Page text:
How Is Collateral Valued?

Lenders won’t offer a loan for the full amount of the collateral pledged to protect their asset interest. Loan-to-value ratios may be as low as 50% for some asset types; for homes, loan-to-value ratios may increase to 80%.

Real property may require an appraisal or tax records to estimate its value for the lender issuing the loan. While vehicles are typically easy to value, other assets like machinery and inventory may take more effort to value. If collateral loses value, borrowers may need to provide more assets for the lender. Borrowers who don’t pay their loans back lose the collateral and are responsible for any additional amount owed to the lender after disposal of the collateral. Lenders aren’t in the business of selling real estate or other property but will do so to recoup their money if needed.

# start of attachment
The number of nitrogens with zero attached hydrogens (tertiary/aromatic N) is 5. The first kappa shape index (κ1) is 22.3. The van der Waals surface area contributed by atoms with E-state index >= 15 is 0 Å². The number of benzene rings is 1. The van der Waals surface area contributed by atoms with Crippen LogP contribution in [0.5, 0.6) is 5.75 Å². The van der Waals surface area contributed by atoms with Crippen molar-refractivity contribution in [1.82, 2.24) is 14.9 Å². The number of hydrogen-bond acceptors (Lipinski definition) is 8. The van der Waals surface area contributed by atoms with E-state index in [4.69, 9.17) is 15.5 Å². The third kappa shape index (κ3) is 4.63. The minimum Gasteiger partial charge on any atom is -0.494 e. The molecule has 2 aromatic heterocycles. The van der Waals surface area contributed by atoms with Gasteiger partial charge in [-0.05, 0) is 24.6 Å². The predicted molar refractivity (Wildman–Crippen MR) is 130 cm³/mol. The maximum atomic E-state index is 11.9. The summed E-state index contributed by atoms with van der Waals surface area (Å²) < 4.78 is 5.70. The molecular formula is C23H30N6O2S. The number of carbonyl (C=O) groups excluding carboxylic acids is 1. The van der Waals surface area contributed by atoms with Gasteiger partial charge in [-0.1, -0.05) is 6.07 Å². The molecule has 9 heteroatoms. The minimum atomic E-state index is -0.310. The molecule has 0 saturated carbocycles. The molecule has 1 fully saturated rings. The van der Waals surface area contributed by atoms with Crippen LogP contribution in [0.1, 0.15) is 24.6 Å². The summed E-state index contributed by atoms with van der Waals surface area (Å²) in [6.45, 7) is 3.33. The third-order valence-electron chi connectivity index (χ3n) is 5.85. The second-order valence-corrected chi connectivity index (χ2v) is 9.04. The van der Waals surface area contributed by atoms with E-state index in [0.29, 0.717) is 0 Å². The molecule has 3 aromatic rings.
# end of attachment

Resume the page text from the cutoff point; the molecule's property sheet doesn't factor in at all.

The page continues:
What Is Unsecured Borrowing?

Borrowing without putting up an asset is common. Unsecured loans provide less risk for the borrower and more risk for the lender. Interest rates will be higher and will be based on credit score and other factors. Since there is no collateral, lenders have less ability to recover losses; they may still seek a judgment or garnishment of the borrower’s wages. Borrowers’ credit rating will also take a hit if payments are late or the loan defaults.

While unsecured loans for individuals may be approved by showing proof of income and creditworthiness, unsecured business loans go a step farther. They require businesses to prove sufficient cash flow in addition to creditworthiness. Interest rates are usually higher than secured loans, but such loans could satisfy short-term needs.

Several unsecured loan types are available to commercial and non-commercial borrowers: